That luxury goods take a hit during a recession is not much of a surprise. But luxury goods struggling during a recovery? That is perhaps more unexpected.
And yet, clearly, it is the situation luxury retailers have been battling for at least the last year. Sales across luxury items — shoes, clothes, handbags, watches, cars — have all seen market drops in growth.
The “whys” for the situation are myriad and non-mutually exclusive.
The Chinese economy has slowed down markedly in the last 18 months and, with it, Chinese consumers’ heretofore insatiable desire to purchase American and European luxury goods, particularly in Hong Kong.
“The market right now is very, very quiet,” said Alain Lam, executive director of Oriental Watch Holdings Ltd., one of the largest luxury watch dealers in Hong Kong. “The more expensive and the shinier the watch, the slower it moves.”
Then, there the stability issues outside Southeast Asia. Uncertainty on a global scale got turned up to “11” with the surprise “yes” vote on the Brexit. Worldwide watchers suddenly realized they had absolutely no idea what’s next for the U.K. or the EU, both in terms of the technical separation details and what the long-term consequences of the move will shape up to be. The United States — for those who’ve spent the last few months in a sensory deprivation chamber — is in the middle of a presidential election that has managed to illicit … stronger-than-normal opinions.
All of those complicating factors in the mix — particularly at the same time — might be making customers feel a bit less inclined to make big splashy purchases — no matter what the balance in their bank account is.
“It is not a real impact on the wealth of the consumer but more on their trust in the future,” said Claudia D’Arpizio, lead author on a recent Bain report. “It’s a psychological impact [that is] very, very important in luxury.”
And then, there is the hard-to-quantify — but increasingly observed — idea that luxury goods, particularly those that are ostentatiously so, may simply be out of step with modern trends. In a post-Great Recession world and in the era of the sleek and simply designed Apple product, the luxury of the past may simply be not meshing with consumer trends.
“Before the recession … they bought into the status and having a status symbol,” said Pam Danziger, founder of Unity Marketing. “Today, the culture’s just completely turned … I just think it’s a losing business proposition the way it is today.”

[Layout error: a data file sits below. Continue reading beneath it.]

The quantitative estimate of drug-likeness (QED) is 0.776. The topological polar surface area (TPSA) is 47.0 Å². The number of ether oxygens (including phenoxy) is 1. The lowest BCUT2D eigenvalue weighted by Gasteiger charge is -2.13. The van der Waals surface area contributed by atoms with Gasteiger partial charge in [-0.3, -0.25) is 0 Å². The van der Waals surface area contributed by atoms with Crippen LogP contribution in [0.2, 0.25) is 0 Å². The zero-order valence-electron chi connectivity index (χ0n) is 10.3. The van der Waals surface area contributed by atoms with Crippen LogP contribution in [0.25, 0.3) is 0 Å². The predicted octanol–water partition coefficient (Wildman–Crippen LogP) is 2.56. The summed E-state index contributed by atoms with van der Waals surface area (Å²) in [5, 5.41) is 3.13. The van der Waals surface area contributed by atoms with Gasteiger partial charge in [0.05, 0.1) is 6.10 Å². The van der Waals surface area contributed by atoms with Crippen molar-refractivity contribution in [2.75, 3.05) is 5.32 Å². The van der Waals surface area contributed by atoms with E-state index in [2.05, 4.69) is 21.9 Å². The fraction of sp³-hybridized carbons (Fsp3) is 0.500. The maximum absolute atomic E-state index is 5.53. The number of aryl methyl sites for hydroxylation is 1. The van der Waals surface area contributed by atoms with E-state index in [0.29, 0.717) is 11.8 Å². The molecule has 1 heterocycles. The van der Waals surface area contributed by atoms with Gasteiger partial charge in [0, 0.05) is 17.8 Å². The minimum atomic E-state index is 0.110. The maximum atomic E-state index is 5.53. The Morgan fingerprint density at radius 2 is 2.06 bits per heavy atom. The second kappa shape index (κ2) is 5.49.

Luxury retailers could throw in the towel and decide that consumers should just be left to the yoga pants and Crocs their taste has evolved toward, but that seems unlikely since consumers haven’t wholesale abandoned luxury items, so much as they’ve simply scaled back their consumption of them.
So, how to bring those shoppers back to the fold?
The team at Saks is trying out the custom boutique for the specific luxury good.
In the affluent suburb of Greenwich, Connecticut, a short hop from the Saks main store, there is 10022-SHOE, a 14,000-square-foot space dedicated to one thing and one thing only — women’s shoes.
The focus of the new locus of shoe shopping is emerging and advanced designers. Designed by the Saks Store Planning & Design team in collaboration with FRCH, the design style is mixed-use country industrial, with a lot of stainless steel, sleek lines, lots of bright natural light and a delicate color palette. A large-scale, glass ceiling sculpture anchors the space and is complemented by white finishes, exposed brick and oak wood flooring.
And shoe salons are just the start. Saks has other visions for a jewelry boutique (The Vault) and for modern fashion (The Collective).
When all that is said and done, it will renovate the full store in the second half of next year.
“10022-SHOE Greenwich marks a new visionary concept for the brand,” stated Marc Metrick, president of Saks Fifth Avenue. “Moving key categories — shoes, jewelry, contemporary ready-to-wear — to their own specialty shops brings the luxury boutique experience to the next level.”
So, will the little boutique be the answer luxury needs? Probably not, given the structural issues are bigger than any one store or brand can fix.
But the luxury shopper is changing, and if the numbers aren’t growing as rapidly as brands would like, then Saks is likely ahead of the curve in making sure it is creating the curated environment the luxury shopper likely wants.